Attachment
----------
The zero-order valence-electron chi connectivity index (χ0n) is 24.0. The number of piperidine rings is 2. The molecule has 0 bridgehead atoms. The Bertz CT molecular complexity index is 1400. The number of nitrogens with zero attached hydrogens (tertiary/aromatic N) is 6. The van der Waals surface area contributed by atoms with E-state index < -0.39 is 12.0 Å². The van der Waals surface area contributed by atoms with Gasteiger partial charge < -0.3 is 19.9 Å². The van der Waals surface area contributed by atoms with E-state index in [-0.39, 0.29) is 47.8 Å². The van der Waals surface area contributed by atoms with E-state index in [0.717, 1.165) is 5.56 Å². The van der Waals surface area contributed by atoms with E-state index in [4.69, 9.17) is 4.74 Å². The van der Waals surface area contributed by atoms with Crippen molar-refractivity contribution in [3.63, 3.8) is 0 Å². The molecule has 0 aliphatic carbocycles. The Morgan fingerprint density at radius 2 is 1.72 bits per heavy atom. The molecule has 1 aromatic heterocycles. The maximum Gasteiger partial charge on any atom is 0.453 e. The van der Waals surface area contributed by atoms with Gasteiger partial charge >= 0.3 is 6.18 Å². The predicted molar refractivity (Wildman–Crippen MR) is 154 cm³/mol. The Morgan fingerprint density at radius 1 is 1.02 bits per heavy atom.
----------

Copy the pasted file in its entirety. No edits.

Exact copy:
The zero-order valence-electron chi connectivity index (χ0n) is 24.0. The number of piperidine rings is 2. The molecule has 0 bridgehead atoms. The Bertz CT molecular complexity index is 1400. The number of nitrogens with zero attached hydrogens (tertiary/aromatic N) is 6. The van der Waals surface area contributed by atoms with E-state index < -0.39 is 12.0 Å². The van der Waals surface area contributed by atoms with Gasteiger partial charge < -0.3 is 19.9 Å². The van der Waals surface area contributed by atoms with E-state index in [-0.39, 0.29) is 47.8 Å². The van der Waals surface area contributed by atoms with E-state index in [0.717, 1.165) is 5.56 Å². The van der Waals surface area contributed by atoms with E-state index in [4.69, 9.17) is 4.74 Å². The van der Waals surface area contributed by atoms with Crippen molar-refractivity contribution in [3.63, 3.8) is 0 Å². The molecule has 0 aliphatic carbocycles. The Morgan fingerprint density at radius 2 is 1.72 bits per heavy atom. The molecule has 1 aromatic heterocycles. The maximum Gasteiger partial charge on any atom is 0.453 e. The van der Waals surface area contributed by atoms with Gasteiger partial charge >= 0.3 is 6.18 Å². The predicted molar refractivity (Wildman–Crippen MR) is 154 cm³/mol. The Morgan fingerprint density at radius 1 is 1.02 bits per heavy atom.